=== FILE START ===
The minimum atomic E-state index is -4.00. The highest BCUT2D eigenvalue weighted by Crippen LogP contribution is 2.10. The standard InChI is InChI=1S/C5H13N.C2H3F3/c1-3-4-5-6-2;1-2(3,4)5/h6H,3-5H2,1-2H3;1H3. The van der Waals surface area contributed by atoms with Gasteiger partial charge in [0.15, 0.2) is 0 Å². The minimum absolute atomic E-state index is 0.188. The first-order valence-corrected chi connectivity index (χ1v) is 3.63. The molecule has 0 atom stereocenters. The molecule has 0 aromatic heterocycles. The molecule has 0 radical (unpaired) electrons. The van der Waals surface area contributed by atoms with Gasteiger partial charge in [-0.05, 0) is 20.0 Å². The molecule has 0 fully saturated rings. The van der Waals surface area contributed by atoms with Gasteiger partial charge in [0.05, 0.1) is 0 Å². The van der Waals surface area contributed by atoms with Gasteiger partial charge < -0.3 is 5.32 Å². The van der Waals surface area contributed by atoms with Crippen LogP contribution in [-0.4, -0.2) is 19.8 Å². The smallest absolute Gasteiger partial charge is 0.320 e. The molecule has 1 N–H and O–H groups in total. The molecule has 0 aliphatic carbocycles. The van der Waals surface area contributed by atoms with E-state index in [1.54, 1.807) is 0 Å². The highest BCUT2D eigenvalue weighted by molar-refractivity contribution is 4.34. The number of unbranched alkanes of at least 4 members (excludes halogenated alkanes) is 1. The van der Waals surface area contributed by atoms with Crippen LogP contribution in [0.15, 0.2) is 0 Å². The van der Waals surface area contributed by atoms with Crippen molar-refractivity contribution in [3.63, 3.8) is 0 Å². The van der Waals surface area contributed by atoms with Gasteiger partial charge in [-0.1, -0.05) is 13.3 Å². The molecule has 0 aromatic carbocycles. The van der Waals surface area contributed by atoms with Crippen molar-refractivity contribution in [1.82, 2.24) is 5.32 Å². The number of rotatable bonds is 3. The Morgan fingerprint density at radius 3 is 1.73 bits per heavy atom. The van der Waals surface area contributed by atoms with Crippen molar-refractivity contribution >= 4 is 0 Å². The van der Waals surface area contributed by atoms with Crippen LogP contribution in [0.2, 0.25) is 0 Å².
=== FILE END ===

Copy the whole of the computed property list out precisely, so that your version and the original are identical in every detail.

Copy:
The minimum atomic E-state index is -4.00. The highest BCUT2D eigenvalue weighted by Crippen LogP contribution is 2.10. The standard InChI is InChI=1S/C5H13N.C2H3F3/c1-3-4-5-6-2;1-2(3,4)5/h6H,3-5H2,1-2H3;1H3. The van der Waals surface area contributed by atoms with Gasteiger partial charge in [0.15, 0.2) is 0 Å². The minimum absolute atomic E-state index is 0.188. The first-order valence-corrected chi connectivity index (χ1v) is 3.63. The molecule has 0 atom stereocenters. The molecule has 0 aromatic heterocycles. The molecule has 0 radical (unpaired) electrons. The van der Waals surface area contributed by atoms with Gasteiger partial charge in [-0.05, 0) is 20.0 Å². The molecule has 0 fully saturated rings. The van der Waals surface area contributed by atoms with Gasteiger partial charge in [0.05, 0.1) is 0 Å². The van der Waals surface area contributed by atoms with Gasteiger partial charge < -0.3 is 5.32 Å². The van der Waals surface area contributed by atoms with Crippen LogP contribution in [-0.4, -0.2) is 19.8 Å². The smallest absolute Gasteiger partial charge is 0.320 e. The molecule has 1 N–H and O–H groups in total. The molecule has 0 aliphatic carbocycles. The van der Waals surface area contributed by atoms with E-state index in [1.54, 1.807) is 0 Å². The highest BCUT2D eigenvalue weighted by molar-refractivity contribution is 4.34. The number of unbranched alkanes of at least 4 members (excludes halogenated alkanes) is 1. The van der Waals surface area contributed by atoms with Crippen LogP contribution in [0.15, 0.2) is 0 Å². The van der Waals surface area contributed by atoms with Crippen molar-refractivity contribution in [3.63, 3.8) is 0 Å². The van der Waals surface area contributed by atoms with Gasteiger partial charge in [-0.1, -0.05) is 13.3 Å². The molecule has 0 aromatic carbocycles. The van der Waals surface area contributed by atoms with Crippen molar-refractivity contribution in [1.82, 2.24) is 5.32 Å². The number of rotatable bonds is 3. The Morgan fingerprint density at radius 3 is 1.73 bits per heavy atom. The van der Waals surface area contributed by atoms with Crippen molar-refractivity contribution >= 4 is 0 Å². The van der Waals surface area contributed by atoms with Crippen LogP contribution in [0.2, 0.25) is 0 Å².